It is impossible that you missed it, but just in case: Elon Musk and his company, SpaceX, launched the Falcon Heavy on Tuesday.
It was popular on social media because a car was on board the rocket and is currently being sent towards Mars. So there is now a Tesla with the message, “Don’t panic!” — a reference to Musk’s favourite series of books, ‘The Hitchhiker’s Guide to the Galaxy’ — written on the dashboard somewhere above our heads.
“What was the goal of this stunt?” you might wonder. Well, this kind of launch was not seen in the US since the 60s, and Elon has the ambition to send humans to Mars as soon as possible. Thus, this is the beginning of a new space age for humanity. It’s just that this time there isn’t any, you know, ominous threat of the Cold War and nuclear annihilation lingering in the background.
But telling this story in the wrong way makes for some easy criticism. We can either frame what happened as a small — and fun — step towards the exploration of space by humanity, or as the crazy idea of a billionaire spending $90m to launch a $100,000 car in space.
You might have heard this argument before. It goes like this: “There are too many problems to be dealt with on Earth to care about space, and space exploration costs a lot of money that should be used somewhere else.”
Musk’s actions have been faced with criticism, as expected. In an article for The Guardian, for example, Nathan Robinson has argued that it would be better if we first dealt with the issue of poverty before spending $90m to launch a car into space and that the launch was indefensible.
At first sight, this criticism seems eminently plausible. It is surely morally superior to give $90m to charity than to launch a sports car towards Mars — just as it is better that you give £10 to a charity monthly rather than spending it on a Netflix subscription.
But still, I think it is important to keep two things in mind when thinking about space exploration.
First, this argument misses an important point. A lot of the technology that was first developed during the space race is now used elsewhere. You could make the further argument that though the technology did not decrease inequalities, it surely allowed a lot of people to live better lives.
My second point is a bit more philosophical. While there are countless examples of rich people doing useless things that cost a lot of money — just look at how much the current US president’s luxurious lifestyle is costing his taxpayers — going after Elon Musk and space exploration doesn’t seem like the right fight to pick, not least because of the wealth of alternative targets. Space itself, and what its exploration could mean to humanity, is important enough to keep it as a moral goal at all times, if it is possible to do so.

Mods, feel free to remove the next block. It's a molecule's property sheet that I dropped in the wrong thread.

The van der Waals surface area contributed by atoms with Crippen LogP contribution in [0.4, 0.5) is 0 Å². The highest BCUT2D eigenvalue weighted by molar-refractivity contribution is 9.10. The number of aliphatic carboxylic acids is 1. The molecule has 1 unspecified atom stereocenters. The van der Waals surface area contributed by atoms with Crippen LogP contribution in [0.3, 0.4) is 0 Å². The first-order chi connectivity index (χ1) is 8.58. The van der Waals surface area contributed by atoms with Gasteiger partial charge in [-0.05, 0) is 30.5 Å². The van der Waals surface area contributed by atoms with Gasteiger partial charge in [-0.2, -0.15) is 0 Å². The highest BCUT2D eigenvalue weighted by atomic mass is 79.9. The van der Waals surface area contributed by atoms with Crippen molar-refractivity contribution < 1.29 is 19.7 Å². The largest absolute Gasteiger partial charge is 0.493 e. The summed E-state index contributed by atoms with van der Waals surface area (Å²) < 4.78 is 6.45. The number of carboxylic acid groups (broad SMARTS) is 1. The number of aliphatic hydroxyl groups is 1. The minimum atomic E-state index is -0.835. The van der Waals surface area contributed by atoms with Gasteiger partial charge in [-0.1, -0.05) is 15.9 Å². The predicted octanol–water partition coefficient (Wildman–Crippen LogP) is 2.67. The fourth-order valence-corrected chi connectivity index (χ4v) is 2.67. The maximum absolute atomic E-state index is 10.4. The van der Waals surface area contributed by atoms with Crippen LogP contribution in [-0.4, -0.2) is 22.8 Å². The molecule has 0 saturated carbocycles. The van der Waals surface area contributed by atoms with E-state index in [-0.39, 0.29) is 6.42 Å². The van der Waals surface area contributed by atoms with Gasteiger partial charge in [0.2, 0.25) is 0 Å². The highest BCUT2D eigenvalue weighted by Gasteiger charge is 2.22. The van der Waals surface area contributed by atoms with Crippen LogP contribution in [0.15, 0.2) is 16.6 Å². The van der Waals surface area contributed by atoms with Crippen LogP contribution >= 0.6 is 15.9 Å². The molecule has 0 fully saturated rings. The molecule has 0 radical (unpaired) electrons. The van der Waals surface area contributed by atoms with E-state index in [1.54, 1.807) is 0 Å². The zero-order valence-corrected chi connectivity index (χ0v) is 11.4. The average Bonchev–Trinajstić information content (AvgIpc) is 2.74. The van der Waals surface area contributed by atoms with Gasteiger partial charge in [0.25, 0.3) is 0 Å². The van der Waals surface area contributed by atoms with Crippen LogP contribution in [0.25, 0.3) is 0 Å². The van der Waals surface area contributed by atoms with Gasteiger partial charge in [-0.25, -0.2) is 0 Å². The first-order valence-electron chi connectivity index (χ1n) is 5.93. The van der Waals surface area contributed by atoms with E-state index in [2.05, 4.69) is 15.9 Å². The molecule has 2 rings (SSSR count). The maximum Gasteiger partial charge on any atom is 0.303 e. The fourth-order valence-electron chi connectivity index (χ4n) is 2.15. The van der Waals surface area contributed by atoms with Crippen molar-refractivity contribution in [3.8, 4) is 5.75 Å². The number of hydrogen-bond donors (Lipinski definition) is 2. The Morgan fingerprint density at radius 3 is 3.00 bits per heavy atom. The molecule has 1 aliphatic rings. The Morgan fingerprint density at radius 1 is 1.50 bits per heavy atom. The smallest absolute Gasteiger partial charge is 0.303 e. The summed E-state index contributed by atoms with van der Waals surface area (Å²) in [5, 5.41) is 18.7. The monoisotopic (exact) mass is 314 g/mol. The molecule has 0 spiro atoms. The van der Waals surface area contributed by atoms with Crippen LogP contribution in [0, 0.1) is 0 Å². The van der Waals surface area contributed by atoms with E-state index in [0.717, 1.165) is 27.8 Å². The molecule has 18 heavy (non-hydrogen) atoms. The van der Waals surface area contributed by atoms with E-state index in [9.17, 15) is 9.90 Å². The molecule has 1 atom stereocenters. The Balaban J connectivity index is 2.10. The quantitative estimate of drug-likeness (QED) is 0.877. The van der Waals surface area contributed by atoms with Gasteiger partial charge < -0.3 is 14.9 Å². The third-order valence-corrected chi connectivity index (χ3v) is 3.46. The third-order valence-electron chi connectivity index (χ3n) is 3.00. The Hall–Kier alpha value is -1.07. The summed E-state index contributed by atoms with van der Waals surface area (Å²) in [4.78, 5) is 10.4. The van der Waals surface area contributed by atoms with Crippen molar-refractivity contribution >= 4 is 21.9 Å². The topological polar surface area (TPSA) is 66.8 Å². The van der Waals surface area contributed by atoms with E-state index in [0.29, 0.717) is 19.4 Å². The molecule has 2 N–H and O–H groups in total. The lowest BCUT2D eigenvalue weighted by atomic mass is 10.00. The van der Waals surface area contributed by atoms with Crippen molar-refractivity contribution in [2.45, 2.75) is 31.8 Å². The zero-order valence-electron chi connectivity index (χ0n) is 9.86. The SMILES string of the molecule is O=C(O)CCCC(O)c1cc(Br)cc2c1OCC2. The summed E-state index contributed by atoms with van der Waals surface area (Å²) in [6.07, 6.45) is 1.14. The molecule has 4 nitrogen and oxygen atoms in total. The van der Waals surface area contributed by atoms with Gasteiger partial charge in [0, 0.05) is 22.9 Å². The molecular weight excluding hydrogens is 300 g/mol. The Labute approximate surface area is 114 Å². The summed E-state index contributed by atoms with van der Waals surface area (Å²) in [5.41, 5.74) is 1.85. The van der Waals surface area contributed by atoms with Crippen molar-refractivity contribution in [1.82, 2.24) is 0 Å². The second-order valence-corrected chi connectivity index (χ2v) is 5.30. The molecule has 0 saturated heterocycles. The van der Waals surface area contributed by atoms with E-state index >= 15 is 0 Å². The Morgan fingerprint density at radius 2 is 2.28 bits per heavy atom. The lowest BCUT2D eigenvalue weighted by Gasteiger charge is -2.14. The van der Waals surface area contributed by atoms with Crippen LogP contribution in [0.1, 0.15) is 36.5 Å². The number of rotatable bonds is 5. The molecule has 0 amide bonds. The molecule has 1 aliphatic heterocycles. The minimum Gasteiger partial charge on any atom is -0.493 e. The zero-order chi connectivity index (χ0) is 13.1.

In Isaac Asimov’s short story, ‘The Last Question’, he touches upon the idea that, even if there is good to be done in the world, there is a simple fact that we should, in the long run, always keep in mind that the resources and energy of our solar system aren’t inexhaustible. Thus, exploring space is giving hope to humanity as a whole that, in the long and distant future, we will be able to keep progressing, as a species, for as long as possible.
And after all, it is surely worth trying to keep humanity alive, even after we run out of resources on Earth, and space exploration is the only way to have a chance of achieving that.
Now, all this may seem a little distant from a billionaire launching a car into space. But this is not the only thing the launch was about. It was also proof that humans, after years of technological stagnation when it comes to space travel, are able to dream once again about the great beyond. Space exploration gives us hope that there is something bigger to reach for that could offer answers to the deepest of our philosophical questions.
It is also very possible that this car launch was humanity’s peak — perhaps we’ll never reach Mars, and are doomed to die on Earth. But if launching a Tesla into space was a step towards knowing avoiding this gloomy fate, it was well worth it.
In the long run, if it keeps up its current rates of progression, space exploration can be justified and be a legitimate goal of humanity. Many others activities of the top 1 per cent of the population perhaps less so. Let’s pick the right fight.